On 6 June 1944 and during the long summer that followed, men from all over the world went to fight in Normandy to defeat Nazism and re-establish freedom across Europe. So, coincident as it was, it nonetheless seemed fitting that 75 years later to the day my wife and I turned up at a remote hotel on the south Galloway coast, Knockinaam Lodge. This was the country house, then a private residence, in which Prime Minister Winston Churchill and General Dwight Eisenhower, Allied Supreme Commander and later the 34th President of the USA, met in secret to formulate plans for what became known as the D-Day landings.
The hotel is alluded to in John Buchan’s 1915 novel The Thirty-Nine Steps, said to be the inspiration for Richard Hannay’s hideaway, which begs the question whether the attention is drawn to the property by Buchan – originally built in 1869 as a hunting lodge for the Hunter-Blair family – was instrumental in bringing those two great statements together. For further historical pedigree, the country house was the boyhood home of Royal Navy submarine ace, Lieutenant Commander Malcolm David Wanklyn, one of the most successful submariners in the Western Allied navies, a man who was awarded the Victoria Cross and the Distinguished Service Order and Two Bars.
We had visited several years ago, and indeed slept in what is now the ‘Churchill Room’ with its 100-year-old enamelled concrete soaking bath. Alas, the stern gaze of Churchill from the painting above the blue-tiled fireplace is not conducive to romantic activity. So, we opted for a local Bladnoch malt and a good book, instead.
On our return, to our delight, very little seemed to have changed…and that’s a good thing. There is a relaxing and agreeable aura about the hotel with its ornate furnishings, floor-to-ceiling windows, and grounds that run down to a private and secluded beach. It is very much the go-to place if you want peace and quiet, or a bolt-hole with style. This is the only boutique hotel in Dumfries and Galloway; in fact, it’s one of few luxury hotels along the west coast of the Rhinns of Galloway, gazing out across the North Channel of the Irish Sea to the northern Irish coast some 21 miles distant.
Stranraer is the nearest town of any size, although the neighbouring Portpatrick, is a village with a history dating back 700 years, and built adjacent to the ruins of 12th-century Dunskey Castle.
Knockinaam’s very remoteness brings a solitude that is companionable, swathed in the sounds of silence…one of those places where you sit on a garden bench or at a convenient picnic table, close your eyes and breathe deeply as you feel your body relax.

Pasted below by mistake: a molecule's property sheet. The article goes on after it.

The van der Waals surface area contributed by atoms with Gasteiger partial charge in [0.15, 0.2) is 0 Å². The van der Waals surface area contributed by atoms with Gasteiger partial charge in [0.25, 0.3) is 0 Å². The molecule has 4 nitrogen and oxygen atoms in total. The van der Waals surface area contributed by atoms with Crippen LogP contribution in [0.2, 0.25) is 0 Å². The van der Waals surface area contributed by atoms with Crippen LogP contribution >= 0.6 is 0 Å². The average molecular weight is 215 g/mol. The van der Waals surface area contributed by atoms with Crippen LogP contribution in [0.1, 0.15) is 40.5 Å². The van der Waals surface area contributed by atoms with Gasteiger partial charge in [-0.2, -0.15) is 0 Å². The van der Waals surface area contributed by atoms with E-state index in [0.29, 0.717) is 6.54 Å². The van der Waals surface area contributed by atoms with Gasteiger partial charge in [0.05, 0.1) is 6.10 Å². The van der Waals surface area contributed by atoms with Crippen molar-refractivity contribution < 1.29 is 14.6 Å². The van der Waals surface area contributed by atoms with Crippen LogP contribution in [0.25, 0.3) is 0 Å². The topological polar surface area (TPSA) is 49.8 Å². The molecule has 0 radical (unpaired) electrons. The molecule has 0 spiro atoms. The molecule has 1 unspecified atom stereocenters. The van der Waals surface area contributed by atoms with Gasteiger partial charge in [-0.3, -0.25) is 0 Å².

With only ten rooms, there’s no danger of encountering the coachload hordes that bedevil larger hotels, and the over-riding sense is that of being part of a bygone era, a time of family manor houses with their ‘Upstairs/Downstairs’ regimes. Lush carpets, tasteful wallpapers, panelled bar and an array of service bells by which domestics would have been summoned all contribute to the atmosphere of luxury and elegance, tastefully understated, that permeates the whole hotel.
Quietly modest, head chef Tony Pierce contrives menus of Scottish-based cuisine that embrace the best of local produce and his extensive experience and rightly takes pride in that. When there is Galloway lamb at the chef’s disposal, alongside Luce Bay seafood and Highland venison, there is every reason to stay at Knockinaam for several nights. There are so many tasty dishes you really don’t want to miss. Perhaps surprisingly, you won’t be spoiled for choice…there is no choice! Simply a five-course tasting menu, that changes each day. That’s a smart move because it means the chef has to be freshly creative every day and make the most of the freshest produce available to him.
The wine list is a joy, with no fewer than sixteen wines sold by the glass. The list offers delights such as several Chateau Mouton Rothschild 1er Cru Pauillac that can make a serious dent in your wallet, to the wide-ranging wines of France, Australia, New Zealand, Italy, Chile, Argentina, Spain, California, South Africa and Portugal. Quite a few wines are sold in half bottles; you don’t often see that in high-end restaurants, and it’s a great way of sampling more than one wine without having to indulge a wine-pairing selection. In the library bar, you can treat yourself to a post-dinner digestif in the form of one of several fine whiskies, or one of many gins.
This part of Scotland is much less favoured by tourists than the Highlands and city highlights. So, it is a delectable place to visit, and perfect for tours into the Galloway Forest Park, where, in Merrick, lies southern Scotland’s highest peak. Nearby Luce Sands are a great sweep of openness, while the arm that leads to the Mull of Galloway takes you to Scotland’s most southerly point. Whisky connoisseurs will find distraction in the Bladnoch distillery overlooking Wigtown Bay; those who want a game of golf have only to travel to Portpatrick. And if you enjoy strolling around botanical gardens, then the hotel provides vouchers to give free admission to several, including the nearby Logan gardens.
This is a perfect region, a place rich in Nature’s beauty, and Knockinaam Lodge perfectly placed to make the most of it.
Tell Me More About Knockinaam Lodge
Knockinaam Lodge, Portpatrick, Wigtownshire, Dumfries & Galloway, Scotland DG9 9AD. T: 01776 810 471
Several multi-day breaks are offered throughout the year. Some rooms are dog-friendly by prior arrangement £25.